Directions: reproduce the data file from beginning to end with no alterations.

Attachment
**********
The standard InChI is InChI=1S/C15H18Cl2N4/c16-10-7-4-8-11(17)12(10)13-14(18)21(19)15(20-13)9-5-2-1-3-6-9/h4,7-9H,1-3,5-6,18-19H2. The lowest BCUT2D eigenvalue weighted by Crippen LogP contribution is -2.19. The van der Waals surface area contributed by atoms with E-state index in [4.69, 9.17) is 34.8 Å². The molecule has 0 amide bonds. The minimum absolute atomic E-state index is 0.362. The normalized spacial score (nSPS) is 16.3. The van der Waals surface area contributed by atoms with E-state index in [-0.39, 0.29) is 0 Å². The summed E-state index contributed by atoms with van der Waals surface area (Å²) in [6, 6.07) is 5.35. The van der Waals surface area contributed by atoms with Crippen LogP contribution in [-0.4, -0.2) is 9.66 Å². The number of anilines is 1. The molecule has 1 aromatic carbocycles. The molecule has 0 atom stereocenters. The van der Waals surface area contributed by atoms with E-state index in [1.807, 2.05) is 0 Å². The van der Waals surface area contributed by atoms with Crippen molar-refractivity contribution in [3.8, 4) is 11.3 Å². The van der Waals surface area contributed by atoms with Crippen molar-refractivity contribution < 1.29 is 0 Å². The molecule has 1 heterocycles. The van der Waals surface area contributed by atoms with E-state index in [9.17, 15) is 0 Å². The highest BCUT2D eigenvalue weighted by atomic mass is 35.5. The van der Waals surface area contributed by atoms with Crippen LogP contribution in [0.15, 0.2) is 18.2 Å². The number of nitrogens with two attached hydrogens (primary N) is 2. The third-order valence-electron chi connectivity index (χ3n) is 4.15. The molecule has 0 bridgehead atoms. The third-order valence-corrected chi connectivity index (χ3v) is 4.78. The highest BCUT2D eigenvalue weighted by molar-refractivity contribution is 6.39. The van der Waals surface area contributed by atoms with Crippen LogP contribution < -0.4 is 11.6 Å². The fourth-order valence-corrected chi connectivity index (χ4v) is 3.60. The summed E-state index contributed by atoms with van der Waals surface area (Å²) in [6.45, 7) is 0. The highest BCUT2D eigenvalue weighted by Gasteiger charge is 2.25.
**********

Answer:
The standard InChI is InChI=1S/C15H18Cl2N4/c16-10-7-4-8-11(17)12(10)13-14(18)21(19)15(20-13)9-5-2-1-3-6-9/h4,7-9H,1-3,5-6,18-19H2. The lowest BCUT2D eigenvalue weighted by Crippen LogP contribution is -2.19. The van der Waals surface area contributed by atoms with E-state index in [4.69, 9.17) is 34.8 Å². The molecule has 0 amide bonds. The minimum absolute atomic E-state index is 0.362. The normalized spacial score (nSPS) is 16.3. The van der Waals surface area contributed by atoms with E-state index in [-0.39, 0.29) is 0 Å². The summed E-state index contributed by atoms with van der Waals surface area (Å²) in [6, 6.07) is 5.35. The van der Waals surface area contributed by atoms with Crippen LogP contribution in [-0.4, -0.2) is 9.66 Å². The number of anilines is 1. The molecule has 1 aromatic carbocycles. The molecule has 0 atom stereocenters. The van der Waals surface area contributed by atoms with E-state index in [1.807, 2.05) is 0 Å². The van der Waals surface area contributed by atoms with Crippen molar-refractivity contribution in [3.8, 4) is 11.3 Å². The van der Waals surface area contributed by atoms with Crippen molar-refractivity contribution < 1.29 is 0 Å². The molecule has 1 heterocycles. The van der Waals surface area contributed by atoms with E-state index in [9.17, 15) is 0 Å². The highest BCUT2D eigenvalue weighted by atomic mass is 35.5. The van der Waals surface area contributed by atoms with Crippen LogP contribution in [0.15, 0.2) is 18.2 Å². The number of nitrogens with two attached hydrogens (primary N) is 2. The third-order valence-electron chi connectivity index (χ3n) is 4.15. The molecule has 0 bridgehead atoms. The third-order valence-corrected chi connectivity index (χ3v) is 4.78. The highest BCUT2D eigenvalue weighted by molar-refractivity contribution is 6.39. The van der Waals surface area contributed by atoms with Crippen LogP contribution < -0.4 is 11.6 Å². The fourth-order valence-corrected chi connectivity index (χ4v) is 3.60. The summed E-state index contributed by atoms with van der Waals surface area (Å²) in [6.45, 7) is 0. The highest BCUT2D eigenvalue weighted by Gasteiger charge is 2.25.